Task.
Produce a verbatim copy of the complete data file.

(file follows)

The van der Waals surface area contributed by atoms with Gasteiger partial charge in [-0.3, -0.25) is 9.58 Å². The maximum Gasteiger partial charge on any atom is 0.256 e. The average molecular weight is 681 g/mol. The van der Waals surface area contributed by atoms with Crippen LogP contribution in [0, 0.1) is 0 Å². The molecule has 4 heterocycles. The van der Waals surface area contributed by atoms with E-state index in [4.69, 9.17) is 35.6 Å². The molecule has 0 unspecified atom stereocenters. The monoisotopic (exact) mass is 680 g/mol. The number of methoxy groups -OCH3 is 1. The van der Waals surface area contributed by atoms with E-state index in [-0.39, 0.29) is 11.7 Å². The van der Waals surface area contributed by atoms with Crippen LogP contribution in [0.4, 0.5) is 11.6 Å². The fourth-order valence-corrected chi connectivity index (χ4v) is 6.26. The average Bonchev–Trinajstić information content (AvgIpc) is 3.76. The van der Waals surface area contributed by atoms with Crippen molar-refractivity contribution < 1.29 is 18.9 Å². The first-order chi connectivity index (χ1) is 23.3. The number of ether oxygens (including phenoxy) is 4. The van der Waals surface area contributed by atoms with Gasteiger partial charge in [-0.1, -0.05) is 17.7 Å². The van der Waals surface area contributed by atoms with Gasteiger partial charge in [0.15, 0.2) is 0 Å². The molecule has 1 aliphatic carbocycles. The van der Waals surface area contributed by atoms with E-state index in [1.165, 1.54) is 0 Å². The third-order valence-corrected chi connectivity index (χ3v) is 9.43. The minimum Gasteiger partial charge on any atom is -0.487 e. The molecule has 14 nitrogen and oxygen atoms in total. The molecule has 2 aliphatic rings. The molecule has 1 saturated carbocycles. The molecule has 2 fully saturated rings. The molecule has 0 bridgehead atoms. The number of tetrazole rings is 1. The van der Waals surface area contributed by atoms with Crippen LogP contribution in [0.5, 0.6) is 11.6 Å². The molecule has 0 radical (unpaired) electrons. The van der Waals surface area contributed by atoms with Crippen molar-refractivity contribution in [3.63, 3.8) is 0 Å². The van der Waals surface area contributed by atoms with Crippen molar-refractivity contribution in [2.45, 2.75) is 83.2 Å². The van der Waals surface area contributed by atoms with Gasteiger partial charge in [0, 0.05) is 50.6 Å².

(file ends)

The van der Waals surface area contributed by atoms with Gasteiger partial charge in [-0.3, -0.25) is 9.58 Å². The maximum Gasteiger partial charge on any atom is 0.256 e. The average molecular weight is 681 g/mol. The van der Waals surface area contributed by atoms with Crippen LogP contribution in [0, 0.1) is 0 Å². The molecule has 4 heterocycles. The van der Waals surface area contributed by atoms with E-state index in [4.69, 9.17) is 35.6 Å². The molecule has 0 unspecified atom stereocenters. The monoisotopic (exact) mass is 680 g/mol. The number of methoxy groups -OCH3 is 1. The van der Waals surface area contributed by atoms with E-state index in [-0.39, 0.29) is 11.7 Å². The van der Waals surface area contributed by atoms with Crippen LogP contribution in [0.4, 0.5) is 11.6 Å². The fourth-order valence-corrected chi connectivity index (χ4v) is 6.26. The average Bonchev–Trinajstić information content (AvgIpc) is 3.76. The van der Waals surface area contributed by atoms with Crippen molar-refractivity contribution < 1.29 is 18.9 Å². The first-order chi connectivity index (χ1) is 23.3. The number of ether oxygens (including phenoxy) is 4. The van der Waals surface area contributed by atoms with Gasteiger partial charge in [-0.1, -0.05) is 17.7 Å². The van der Waals surface area contributed by atoms with Gasteiger partial charge in [0.15, 0.2) is 0 Å². The molecule has 1 aliphatic carbocycles. The van der Waals surface area contributed by atoms with E-state index in [1.165, 1.54) is 0 Å². The third-order valence-corrected chi connectivity index (χ3v) is 9.43. The minimum Gasteiger partial charge on any atom is -0.487 e. The molecule has 14 nitrogen and oxygen atoms in total. The molecule has 2 aliphatic rings. The molecule has 1 saturated carbocycles. The molecule has 2 fully saturated rings. The molecule has 0 bridgehead atoms. The number of tetrazole rings is 1. The van der Waals surface area contributed by atoms with Crippen LogP contribution in [0.5, 0.6) is 11.6 Å². The molecule has 0 radical (unpaired) electrons. The van der Waals surface area contributed by atoms with Crippen molar-refractivity contribution in [3.63, 3.8) is 0 Å². The van der Waals surface area contributed by atoms with Crippen molar-refractivity contribution in [2.45, 2.75) is 83.2 Å². The van der Waals surface area contributed by atoms with Gasteiger partial charge in [0, 0.05) is 50.6 Å².